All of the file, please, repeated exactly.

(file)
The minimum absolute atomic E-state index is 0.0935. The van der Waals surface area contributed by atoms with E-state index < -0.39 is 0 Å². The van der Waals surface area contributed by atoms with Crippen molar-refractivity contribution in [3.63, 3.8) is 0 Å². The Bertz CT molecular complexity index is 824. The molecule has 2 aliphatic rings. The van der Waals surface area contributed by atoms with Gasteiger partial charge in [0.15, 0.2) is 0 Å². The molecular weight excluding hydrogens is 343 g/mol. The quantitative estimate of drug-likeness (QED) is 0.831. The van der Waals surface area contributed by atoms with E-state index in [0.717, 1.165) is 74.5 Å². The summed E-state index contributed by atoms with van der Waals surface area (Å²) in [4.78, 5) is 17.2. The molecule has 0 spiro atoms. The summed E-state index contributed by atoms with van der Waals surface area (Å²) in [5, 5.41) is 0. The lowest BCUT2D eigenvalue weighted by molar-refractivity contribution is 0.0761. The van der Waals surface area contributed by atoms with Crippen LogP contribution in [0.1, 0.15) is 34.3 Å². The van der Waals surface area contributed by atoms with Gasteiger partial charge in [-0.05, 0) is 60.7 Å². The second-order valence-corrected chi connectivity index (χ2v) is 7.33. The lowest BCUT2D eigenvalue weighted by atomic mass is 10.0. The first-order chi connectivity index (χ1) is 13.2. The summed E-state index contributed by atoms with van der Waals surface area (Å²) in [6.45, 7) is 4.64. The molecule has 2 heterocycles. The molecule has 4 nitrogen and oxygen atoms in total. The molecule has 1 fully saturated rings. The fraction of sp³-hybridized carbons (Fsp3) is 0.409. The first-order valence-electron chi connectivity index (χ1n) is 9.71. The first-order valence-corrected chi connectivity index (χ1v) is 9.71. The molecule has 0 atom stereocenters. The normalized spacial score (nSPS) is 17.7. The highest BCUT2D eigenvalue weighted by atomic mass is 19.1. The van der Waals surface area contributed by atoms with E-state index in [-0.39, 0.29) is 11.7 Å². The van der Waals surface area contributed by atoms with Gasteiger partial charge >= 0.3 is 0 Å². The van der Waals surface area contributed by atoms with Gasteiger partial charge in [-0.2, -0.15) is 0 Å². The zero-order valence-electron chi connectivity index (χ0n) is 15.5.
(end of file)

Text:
The minimum absolute atomic E-state index is 0.0935. The van der Waals surface area contributed by atoms with E-state index < -0.39 is 0 Å². The van der Waals surface area contributed by atoms with Crippen molar-refractivity contribution in [3.63, 3.8) is 0 Å². The Bertz CT molecular complexity index is 824. The molecule has 2 aliphatic rings. The van der Waals surface area contributed by atoms with Gasteiger partial charge in [0.15, 0.2) is 0 Å². The molecular weight excluding hydrogens is 343 g/mol. The quantitative estimate of drug-likeness (QED) is 0.831. The van der Waals surface area contributed by atoms with E-state index in [0.717, 1.165) is 74.5 Å². The summed E-state index contributed by atoms with van der Waals surface area (Å²) in [4.78, 5) is 17.2. The molecule has 0 spiro atoms. The summed E-state index contributed by atoms with van der Waals surface area (Å²) in [5, 5.41) is 0. The lowest BCUT2D eigenvalue weighted by molar-refractivity contribution is 0.0761. The van der Waals surface area contributed by atoms with Crippen LogP contribution in [0.1, 0.15) is 34.3 Å². The van der Waals surface area contributed by atoms with Gasteiger partial charge in [-0.05, 0) is 60.7 Å². The second-order valence-corrected chi connectivity index (χ2v) is 7.33. The lowest BCUT2D eigenvalue weighted by atomic mass is 10.0. The first-order chi connectivity index (χ1) is 13.2. The summed E-state index contributed by atoms with van der Waals surface area (Å²) in [6.45, 7) is 4.64. The molecule has 2 heterocycles. The molecule has 4 nitrogen and oxygen atoms in total. The molecule has 1 fully saturated rings. The fraction of sp³-hybridized carbons (Fsp3) is 0.409. The first-order valence-electron chi connectivity index (χ1n) is 9.71. The first-order valence-corrected chi connectivity index (χ1v) is 9.71. The molecule has 0 atom stereocenters. The normalized spacial score (nSPS) is 17.7. The highest BCUT2D eigenvalue weighted by atomic mass is 19.1. The van der Waals surface area contributed by atoms with E-state index in [-0.39, 0.29) is 11.7 Å². The van der Waals surface area contributed by atoms with Gasteiger partial charge >= 0.3 is 0 Å². The van der Waals surface area contributed by atoms with Gasteiger partial charge in [-0.2, -0.15) is 0 Å². The zero-order valence-electron chi connectivity index (χ0n) is 15.5.